A new 3D printed antiviral material to fight against Covid-19
Though Covid-19 has plunged the world into an unprecedented health crisis, it has at least allowed additive manufacturing to show the general public what benefits it can bring to society. Since the beginning of the pandemic, innovations to fight against the virus have rapidly increased, and little by little, 3D printing is establishing itself as an indispensable technology. The researchers at the University of Wolverhampton certainly are not going to dispute that fact. The research group AMFM (Additive Manufacturing Functional Materials) has developed a new 3D printed antiviral material that reportedly kills Covid-19.
Made from silver, copper and tungsten, this antiviral material should be able to reduce contagion rates. The combination of these three elements, each with antimicrobial properties, would make it possible to combat surface contamination and limit the aerial spread of the virus. John Robinson, researcher at the University of Wolverhampton explains: “Our antiviral material displayed a 100% viral inactivation within five hours against a biologically-safe sample of COVID-19. This is a significant improvement on the previous copper coating results as all of the COVID-19 virus is eliminated.“ To achieve this impressive result, the research group used laser powder bed fusion.
3D printing challenges Covid-19 once again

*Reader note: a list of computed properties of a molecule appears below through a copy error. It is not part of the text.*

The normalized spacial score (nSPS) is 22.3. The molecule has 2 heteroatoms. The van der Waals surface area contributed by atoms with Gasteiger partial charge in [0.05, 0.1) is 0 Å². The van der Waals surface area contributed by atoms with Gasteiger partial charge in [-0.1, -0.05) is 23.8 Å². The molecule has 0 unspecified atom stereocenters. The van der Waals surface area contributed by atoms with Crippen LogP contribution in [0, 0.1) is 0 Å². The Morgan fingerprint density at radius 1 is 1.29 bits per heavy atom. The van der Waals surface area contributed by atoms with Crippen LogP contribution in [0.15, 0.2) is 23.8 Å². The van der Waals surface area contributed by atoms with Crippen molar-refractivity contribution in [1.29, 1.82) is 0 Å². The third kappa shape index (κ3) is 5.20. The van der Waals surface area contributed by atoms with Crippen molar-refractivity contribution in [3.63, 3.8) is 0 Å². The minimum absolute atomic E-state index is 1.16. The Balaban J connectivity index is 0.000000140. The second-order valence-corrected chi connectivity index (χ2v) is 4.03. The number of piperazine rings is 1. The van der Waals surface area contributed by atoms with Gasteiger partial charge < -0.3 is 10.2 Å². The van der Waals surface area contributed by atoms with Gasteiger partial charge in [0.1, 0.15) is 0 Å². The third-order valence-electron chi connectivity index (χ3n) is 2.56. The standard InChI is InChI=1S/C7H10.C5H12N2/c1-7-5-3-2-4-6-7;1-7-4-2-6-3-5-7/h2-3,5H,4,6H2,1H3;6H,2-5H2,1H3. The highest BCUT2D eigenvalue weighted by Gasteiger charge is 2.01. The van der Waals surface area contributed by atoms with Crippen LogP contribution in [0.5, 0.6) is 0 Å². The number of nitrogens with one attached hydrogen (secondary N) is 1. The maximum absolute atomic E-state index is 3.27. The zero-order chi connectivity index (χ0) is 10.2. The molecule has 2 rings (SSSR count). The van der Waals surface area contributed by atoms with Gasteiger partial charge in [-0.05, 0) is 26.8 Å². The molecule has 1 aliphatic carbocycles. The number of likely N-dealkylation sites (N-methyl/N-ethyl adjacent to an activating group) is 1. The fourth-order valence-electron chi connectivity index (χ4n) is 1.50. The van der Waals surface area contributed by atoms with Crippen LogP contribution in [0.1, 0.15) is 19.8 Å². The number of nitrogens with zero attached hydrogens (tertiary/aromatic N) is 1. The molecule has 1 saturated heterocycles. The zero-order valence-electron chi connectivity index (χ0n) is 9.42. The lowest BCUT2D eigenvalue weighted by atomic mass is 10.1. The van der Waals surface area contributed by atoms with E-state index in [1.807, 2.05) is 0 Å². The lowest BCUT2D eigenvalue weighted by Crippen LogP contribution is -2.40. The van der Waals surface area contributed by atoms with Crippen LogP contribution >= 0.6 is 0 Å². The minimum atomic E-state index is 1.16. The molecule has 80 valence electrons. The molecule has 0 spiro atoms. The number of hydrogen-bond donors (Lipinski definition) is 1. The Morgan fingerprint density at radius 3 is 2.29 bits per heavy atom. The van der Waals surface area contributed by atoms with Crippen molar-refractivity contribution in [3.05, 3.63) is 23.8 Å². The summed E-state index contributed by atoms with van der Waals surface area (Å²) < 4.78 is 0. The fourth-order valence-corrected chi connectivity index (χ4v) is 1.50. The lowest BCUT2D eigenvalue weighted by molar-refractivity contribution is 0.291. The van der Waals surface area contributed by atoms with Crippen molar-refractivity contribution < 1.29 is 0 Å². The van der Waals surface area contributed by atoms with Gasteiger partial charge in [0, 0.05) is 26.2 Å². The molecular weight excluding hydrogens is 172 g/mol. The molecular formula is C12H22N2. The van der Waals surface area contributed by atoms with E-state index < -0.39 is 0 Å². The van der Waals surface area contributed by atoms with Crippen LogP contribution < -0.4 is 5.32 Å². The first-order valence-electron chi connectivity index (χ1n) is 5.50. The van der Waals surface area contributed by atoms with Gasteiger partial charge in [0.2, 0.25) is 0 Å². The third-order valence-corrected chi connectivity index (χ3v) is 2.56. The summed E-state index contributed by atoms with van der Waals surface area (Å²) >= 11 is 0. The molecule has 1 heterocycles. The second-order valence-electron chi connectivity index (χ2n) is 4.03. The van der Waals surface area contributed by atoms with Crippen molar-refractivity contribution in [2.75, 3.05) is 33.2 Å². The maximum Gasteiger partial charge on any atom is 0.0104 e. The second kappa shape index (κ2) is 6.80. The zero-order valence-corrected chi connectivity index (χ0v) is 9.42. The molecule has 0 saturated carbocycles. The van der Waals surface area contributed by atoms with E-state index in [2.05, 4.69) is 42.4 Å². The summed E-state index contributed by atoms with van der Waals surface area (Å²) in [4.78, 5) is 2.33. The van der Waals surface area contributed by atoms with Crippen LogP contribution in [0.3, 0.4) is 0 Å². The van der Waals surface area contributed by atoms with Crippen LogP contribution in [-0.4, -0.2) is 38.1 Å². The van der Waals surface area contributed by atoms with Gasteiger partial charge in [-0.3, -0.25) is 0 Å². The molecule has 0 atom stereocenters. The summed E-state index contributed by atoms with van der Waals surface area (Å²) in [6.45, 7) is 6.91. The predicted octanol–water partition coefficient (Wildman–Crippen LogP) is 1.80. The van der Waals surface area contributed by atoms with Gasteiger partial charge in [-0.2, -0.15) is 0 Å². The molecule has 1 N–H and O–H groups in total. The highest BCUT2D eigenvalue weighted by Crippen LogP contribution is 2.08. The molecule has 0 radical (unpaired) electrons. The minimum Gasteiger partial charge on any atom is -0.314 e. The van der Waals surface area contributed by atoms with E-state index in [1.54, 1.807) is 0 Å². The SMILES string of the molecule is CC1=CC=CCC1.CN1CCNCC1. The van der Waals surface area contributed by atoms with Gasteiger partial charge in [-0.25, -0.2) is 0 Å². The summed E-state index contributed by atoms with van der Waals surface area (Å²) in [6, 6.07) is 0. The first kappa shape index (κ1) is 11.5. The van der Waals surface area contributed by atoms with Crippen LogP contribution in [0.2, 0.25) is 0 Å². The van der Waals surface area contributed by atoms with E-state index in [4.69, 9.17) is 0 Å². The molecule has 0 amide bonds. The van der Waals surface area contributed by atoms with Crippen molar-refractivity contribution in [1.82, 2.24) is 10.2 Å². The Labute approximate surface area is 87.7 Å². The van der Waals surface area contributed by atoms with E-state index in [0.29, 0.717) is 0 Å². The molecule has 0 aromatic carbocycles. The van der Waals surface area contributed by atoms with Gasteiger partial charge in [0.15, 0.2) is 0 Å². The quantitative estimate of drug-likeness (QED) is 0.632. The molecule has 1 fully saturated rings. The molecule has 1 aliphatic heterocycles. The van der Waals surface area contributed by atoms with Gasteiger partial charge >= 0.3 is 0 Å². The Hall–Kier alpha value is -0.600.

John Robinson and his team hope that their new antiviral material will be applied in many situations. As a first step, the scientists aim to develop open-source 3D printed masks from the antiviral material, in order to democratize their innovation as much as possible. And the research team does not want to stop there. They then want to multiply the number of application cases to actively fight against the pandemic. All the more so since laser fusion on a powder bed offers a certain flexibility to the scientists especially in terms of part geometries, allowing them to constantly improve on their model.
This timing of the arrival of this material is apt, as the World is learning how to grapple with the spread of variants of the virus. The UK and South African variants especially have lead international health officials to increase protection measures. Though it is still uncertain to what extent these variants affect the severity of the disease, they have proven to spread more easily and it is clear that innovations to help stop the spread are necessary. To solve this issue, combining 3D printing with an antiviral material seems to be an extremely effective solution. As Robinson concludes, “As the pandemic continues to evolve, various situations are likely to appear unpredictably. To enable an immediate response and rapid solution, we created an antiviral material that could be 3D printed and therefore can create antiviral surfaces when and where they are needed.”
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